By Emily Carney
Before the passing of Serge Gainsbourg in 1991, it was said that the French singer-songwriter-total badass didn’t need to die before he achieved immortality. John Cale—of the Velvet Underground and solo fame—is one of those artists as well (although John will hopefully be with us for a very long time).
John Cale was already a legend prior to turning 30; now, his legend has extended into myth. At age 69, he shows no signs of stopping with his new EP, appropriately titled Extra Playful. The man showed up to his Order of the British Empire award ceremony dressed like a dustbin man with rooster-red hair. What is not to love about Cale? Oh, yes, there is plenty to love, as this new selection of songs shows.
The EP starts out with “Catastrofuk,” which is a typical rocker in mid-1970s Cale style. I’m not even sure what the song is about—most Cale songs have oblique lyrics at best—but his melodious Welsh voice hasn’t aged much since 1970’s Vintage Violence. “Whaddya Mean By That” goes into romantic territory with its flourishes of guitars and “watery” effects. As Cale gets older, he has finally succeeded in writing love songs that don’t terrify small children and animals. This is truly a lovely song and deserves to be on many a mixtape.
“Hey Ray” falters a bit, attempting to capitalize on electronic sounds and monotonous lyrics. However, “Pile a L’heure” hearkens back to the sounds of 1973’s Paris 1919 with its unapologetically French lyrics and dark viola bass line. Needless to say, it sounds great and adventurous.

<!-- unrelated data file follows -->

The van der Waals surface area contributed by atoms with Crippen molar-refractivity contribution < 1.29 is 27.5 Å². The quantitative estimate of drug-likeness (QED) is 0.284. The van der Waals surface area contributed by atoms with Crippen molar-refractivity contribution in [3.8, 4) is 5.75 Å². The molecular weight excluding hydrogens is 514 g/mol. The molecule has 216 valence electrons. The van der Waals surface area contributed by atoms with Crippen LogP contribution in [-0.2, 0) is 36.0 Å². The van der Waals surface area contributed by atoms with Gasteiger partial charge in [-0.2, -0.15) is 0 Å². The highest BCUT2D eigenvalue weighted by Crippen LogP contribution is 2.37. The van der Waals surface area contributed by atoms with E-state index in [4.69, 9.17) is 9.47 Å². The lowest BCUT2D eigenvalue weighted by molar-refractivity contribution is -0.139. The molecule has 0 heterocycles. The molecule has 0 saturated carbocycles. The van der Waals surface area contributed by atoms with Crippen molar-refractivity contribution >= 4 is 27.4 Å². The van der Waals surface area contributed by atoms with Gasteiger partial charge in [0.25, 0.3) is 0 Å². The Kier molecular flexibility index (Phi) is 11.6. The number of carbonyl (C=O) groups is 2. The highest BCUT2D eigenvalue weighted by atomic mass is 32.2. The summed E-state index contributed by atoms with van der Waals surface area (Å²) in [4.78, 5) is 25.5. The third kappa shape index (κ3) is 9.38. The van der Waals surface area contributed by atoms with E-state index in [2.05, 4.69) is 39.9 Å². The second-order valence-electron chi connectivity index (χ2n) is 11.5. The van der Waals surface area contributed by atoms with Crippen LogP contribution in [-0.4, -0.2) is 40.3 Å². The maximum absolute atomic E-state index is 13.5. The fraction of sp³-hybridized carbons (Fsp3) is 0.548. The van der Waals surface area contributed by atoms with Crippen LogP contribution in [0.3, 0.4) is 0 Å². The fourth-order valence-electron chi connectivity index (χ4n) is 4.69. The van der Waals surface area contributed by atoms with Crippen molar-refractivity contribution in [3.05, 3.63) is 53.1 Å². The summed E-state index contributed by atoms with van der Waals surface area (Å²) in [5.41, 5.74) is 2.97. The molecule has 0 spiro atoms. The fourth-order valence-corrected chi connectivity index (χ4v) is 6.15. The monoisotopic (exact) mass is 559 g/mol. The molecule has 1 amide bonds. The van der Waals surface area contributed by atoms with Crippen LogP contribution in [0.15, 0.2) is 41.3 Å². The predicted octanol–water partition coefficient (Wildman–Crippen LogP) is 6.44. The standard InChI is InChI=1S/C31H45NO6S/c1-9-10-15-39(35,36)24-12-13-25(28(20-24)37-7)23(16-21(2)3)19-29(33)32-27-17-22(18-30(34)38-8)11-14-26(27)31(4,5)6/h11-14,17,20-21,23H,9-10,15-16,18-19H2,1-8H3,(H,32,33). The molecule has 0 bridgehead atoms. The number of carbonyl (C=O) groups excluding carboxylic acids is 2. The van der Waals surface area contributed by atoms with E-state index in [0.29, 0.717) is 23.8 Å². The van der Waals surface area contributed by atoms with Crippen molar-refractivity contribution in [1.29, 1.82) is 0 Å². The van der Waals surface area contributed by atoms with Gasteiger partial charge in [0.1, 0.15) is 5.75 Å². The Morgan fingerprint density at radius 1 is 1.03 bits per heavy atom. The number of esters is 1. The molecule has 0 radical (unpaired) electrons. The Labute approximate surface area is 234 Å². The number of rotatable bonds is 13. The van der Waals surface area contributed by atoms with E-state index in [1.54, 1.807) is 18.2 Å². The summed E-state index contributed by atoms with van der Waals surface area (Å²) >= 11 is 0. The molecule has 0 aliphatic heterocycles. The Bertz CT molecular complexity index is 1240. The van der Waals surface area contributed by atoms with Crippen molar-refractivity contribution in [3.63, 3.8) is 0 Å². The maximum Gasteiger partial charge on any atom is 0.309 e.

The final song, “Perfection,” doesn’t sound like anything I’ve ever heard from Cale. It sounds more like a track from LCD Soundsystem (whom he covered a few years back, tackling “All My Friends” like a boss). The synthesized drum track and vocals slide into a cacophonous bridge. It sounds a bit unfinished, in the best way possible. Cale is the master of bringing together produced and un-produced sounds, and here, he doesn’t fail.
While Lou Reed blathers on with Metallica (????), John Cale has resolutely entered the 21st century with Extra Playful. As a diehard Cale devotee, I am proud of this new effort and it makes me happy to see a master succeeding wonderfully at his art.
If you’re a first-time Cale listener, I would start with Paris 1919 and 1974’s Fear. 1975’s Helen of Troy is also an excellent record, although it terrifies everyone I’ve ever forced to listen to it. But ultimately, it’s your call. As a fan, I was not disappointed in Extra Playful; it’s an excellent little collection of songs which should satiate other fans, too.
The Extra Playful EP, currently available digitally and on 12″, will be issued on CD for the first time in North America as an indie retail Black Friday exclusive on November 25 from Domino imprint Double Six. The very limited edition will feature two exclusive unreleased tracks: “Bluetooth Swings” and “The Hanging,” as well as a redesigned package.
Details of the forthcoming John Cale full-length album, due out in spring 2012, will be announced in the coming weeks.